She’d been a slight bronze blooded girl with wide eyes and a nervous habit of pulling on her curling mass of dark hair. You had used your fledgling mind control to put her to sleep before rolling her to your mother’s door. She had been a bloodless crime, until she hadn’t been. Or perhaps it was the other way around: she had kept all of her blood until it was in your mother’s widening maw. But by the time the soft flesh of her viscera had scattered in uneven globules, she was quite dead and could possess or lose nothing. Your mother had been not yet large enough to crunch easily and cleanly through the boneheaded thickness of the average three-sweep old Alternian skull, though then again she would ever be a messy eater.
You remember the way she’d looked for those drowned seconds you’d fought to lay her to rest; her gaze had found yours even as your hand had come up to your temple and you had concentrated, red-faced and bug-eyed and without pretense. The strength had gone out of her softly, the furrow smoothing from her lovely face, and by the time she’d slumped to her feet it hardly seemed as if she could have been surprised at all.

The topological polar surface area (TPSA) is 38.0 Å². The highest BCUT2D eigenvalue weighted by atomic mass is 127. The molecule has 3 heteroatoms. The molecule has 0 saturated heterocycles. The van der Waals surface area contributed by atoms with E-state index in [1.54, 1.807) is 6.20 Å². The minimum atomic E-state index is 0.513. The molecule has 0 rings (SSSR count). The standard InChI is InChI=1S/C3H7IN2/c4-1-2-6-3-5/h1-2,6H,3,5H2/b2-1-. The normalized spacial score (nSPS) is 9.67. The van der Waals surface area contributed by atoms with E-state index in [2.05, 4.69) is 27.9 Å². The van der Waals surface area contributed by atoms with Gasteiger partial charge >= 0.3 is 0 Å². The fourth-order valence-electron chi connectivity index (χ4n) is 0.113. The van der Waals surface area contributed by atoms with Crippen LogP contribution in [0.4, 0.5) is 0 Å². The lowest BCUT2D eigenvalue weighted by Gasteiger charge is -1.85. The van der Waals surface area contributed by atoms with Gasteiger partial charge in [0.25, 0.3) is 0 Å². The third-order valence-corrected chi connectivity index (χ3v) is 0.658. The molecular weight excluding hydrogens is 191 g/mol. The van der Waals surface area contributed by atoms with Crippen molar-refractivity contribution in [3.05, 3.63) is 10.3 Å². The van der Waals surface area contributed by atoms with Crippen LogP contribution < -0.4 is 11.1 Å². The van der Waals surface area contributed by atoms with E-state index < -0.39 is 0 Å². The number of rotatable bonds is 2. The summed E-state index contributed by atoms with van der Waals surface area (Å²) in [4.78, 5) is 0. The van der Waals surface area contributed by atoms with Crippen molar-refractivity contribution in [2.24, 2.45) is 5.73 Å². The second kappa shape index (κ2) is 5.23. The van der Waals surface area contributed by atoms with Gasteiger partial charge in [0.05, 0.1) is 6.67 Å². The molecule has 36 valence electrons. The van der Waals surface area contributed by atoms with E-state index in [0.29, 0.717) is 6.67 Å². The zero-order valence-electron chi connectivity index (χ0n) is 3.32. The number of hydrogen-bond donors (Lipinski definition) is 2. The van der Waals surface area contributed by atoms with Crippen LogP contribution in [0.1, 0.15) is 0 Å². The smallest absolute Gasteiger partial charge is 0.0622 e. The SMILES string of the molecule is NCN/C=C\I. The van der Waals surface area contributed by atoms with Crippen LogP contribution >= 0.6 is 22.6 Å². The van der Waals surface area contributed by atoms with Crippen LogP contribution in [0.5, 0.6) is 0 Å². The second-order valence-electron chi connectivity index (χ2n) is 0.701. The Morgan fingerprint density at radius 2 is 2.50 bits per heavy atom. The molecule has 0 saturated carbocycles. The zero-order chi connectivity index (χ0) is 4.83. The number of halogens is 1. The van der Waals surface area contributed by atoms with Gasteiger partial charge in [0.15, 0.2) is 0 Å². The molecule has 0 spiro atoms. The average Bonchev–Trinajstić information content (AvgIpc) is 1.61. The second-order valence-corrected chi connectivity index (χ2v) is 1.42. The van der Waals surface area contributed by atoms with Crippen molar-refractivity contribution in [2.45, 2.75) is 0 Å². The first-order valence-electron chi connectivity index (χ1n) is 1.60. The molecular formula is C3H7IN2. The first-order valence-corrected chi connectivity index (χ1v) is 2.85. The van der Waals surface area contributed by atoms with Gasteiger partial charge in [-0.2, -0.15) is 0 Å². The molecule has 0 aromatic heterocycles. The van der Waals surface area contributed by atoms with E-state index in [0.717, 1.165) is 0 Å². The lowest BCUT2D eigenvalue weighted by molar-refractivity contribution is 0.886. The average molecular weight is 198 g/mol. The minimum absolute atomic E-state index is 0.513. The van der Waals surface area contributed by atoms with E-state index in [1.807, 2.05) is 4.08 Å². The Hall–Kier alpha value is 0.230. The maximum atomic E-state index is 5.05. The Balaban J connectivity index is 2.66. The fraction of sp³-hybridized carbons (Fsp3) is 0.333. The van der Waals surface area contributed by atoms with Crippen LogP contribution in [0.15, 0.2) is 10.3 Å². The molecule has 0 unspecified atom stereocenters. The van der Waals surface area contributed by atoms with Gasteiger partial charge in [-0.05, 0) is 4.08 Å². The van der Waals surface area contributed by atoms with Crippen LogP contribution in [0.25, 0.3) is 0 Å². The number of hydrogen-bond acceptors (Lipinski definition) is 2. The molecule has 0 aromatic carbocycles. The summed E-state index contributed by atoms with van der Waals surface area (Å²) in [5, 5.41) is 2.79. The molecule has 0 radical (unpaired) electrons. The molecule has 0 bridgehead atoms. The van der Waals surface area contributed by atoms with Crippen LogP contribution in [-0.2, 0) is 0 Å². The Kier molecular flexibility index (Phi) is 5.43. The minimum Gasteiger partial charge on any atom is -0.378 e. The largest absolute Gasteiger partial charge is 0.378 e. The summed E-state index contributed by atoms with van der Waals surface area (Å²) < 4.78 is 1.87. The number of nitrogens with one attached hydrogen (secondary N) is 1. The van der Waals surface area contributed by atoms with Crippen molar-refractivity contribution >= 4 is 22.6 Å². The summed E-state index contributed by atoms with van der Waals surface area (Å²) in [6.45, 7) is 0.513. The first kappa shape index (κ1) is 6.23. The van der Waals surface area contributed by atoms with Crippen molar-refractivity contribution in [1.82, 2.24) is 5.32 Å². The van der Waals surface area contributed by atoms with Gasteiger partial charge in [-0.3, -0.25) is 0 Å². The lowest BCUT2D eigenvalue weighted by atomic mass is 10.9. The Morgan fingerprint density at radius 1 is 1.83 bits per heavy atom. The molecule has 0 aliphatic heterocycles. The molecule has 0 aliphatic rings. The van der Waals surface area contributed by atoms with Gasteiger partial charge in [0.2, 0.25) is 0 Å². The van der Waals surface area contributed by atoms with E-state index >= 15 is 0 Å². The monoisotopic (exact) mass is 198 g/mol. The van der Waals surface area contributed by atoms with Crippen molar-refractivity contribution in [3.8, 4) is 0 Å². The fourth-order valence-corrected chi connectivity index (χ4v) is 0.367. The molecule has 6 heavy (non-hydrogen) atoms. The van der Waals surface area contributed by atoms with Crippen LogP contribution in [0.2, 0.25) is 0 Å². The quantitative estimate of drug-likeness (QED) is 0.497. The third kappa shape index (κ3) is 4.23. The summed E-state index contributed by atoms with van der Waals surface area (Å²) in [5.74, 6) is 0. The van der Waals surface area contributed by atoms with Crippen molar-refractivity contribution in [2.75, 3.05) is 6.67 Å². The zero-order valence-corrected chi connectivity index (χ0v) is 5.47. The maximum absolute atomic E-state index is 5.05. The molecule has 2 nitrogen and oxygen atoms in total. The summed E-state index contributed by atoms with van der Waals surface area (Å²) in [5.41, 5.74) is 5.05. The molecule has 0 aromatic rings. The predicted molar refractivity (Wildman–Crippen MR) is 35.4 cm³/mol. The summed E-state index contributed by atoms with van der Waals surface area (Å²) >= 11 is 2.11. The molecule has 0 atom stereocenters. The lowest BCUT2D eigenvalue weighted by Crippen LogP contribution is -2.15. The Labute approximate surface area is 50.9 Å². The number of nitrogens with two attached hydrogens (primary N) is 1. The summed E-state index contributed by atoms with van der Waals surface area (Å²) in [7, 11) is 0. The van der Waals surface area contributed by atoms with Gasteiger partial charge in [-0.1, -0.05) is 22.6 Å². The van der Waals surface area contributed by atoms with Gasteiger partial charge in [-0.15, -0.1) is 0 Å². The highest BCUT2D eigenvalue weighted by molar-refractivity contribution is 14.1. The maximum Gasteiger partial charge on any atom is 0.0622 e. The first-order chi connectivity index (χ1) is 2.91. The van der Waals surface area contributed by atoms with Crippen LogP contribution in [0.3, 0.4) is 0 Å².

“Yes,” you say. You chin goes down a little. Not quite a bowed head.
“So many burdens,” says Terezi. “If I have to carry mine then you have to carry yours. It’s not work that’s going to get done by zipping aimlessly around the universe. Even if you’re going to be zipping a lot further now.”
“There’ll never be any justice for me but you,” you tell her desperately again.
“Maybe for now,” she says. “But in a little while, maybe we can find you something better. Are you coming, or not?”
You think again of that time before Conscription. You had known then, that all you’d ever wanted was Terezi and wherever she would take you. “I guess I have to,” you tell her. She finally drops the point of her sword.
“That’s good.” She sounds a little breathless now. “The wind’s stopped,” she says.
But you wait a moment longer together in the dark before she takes your hand again, and leads you away.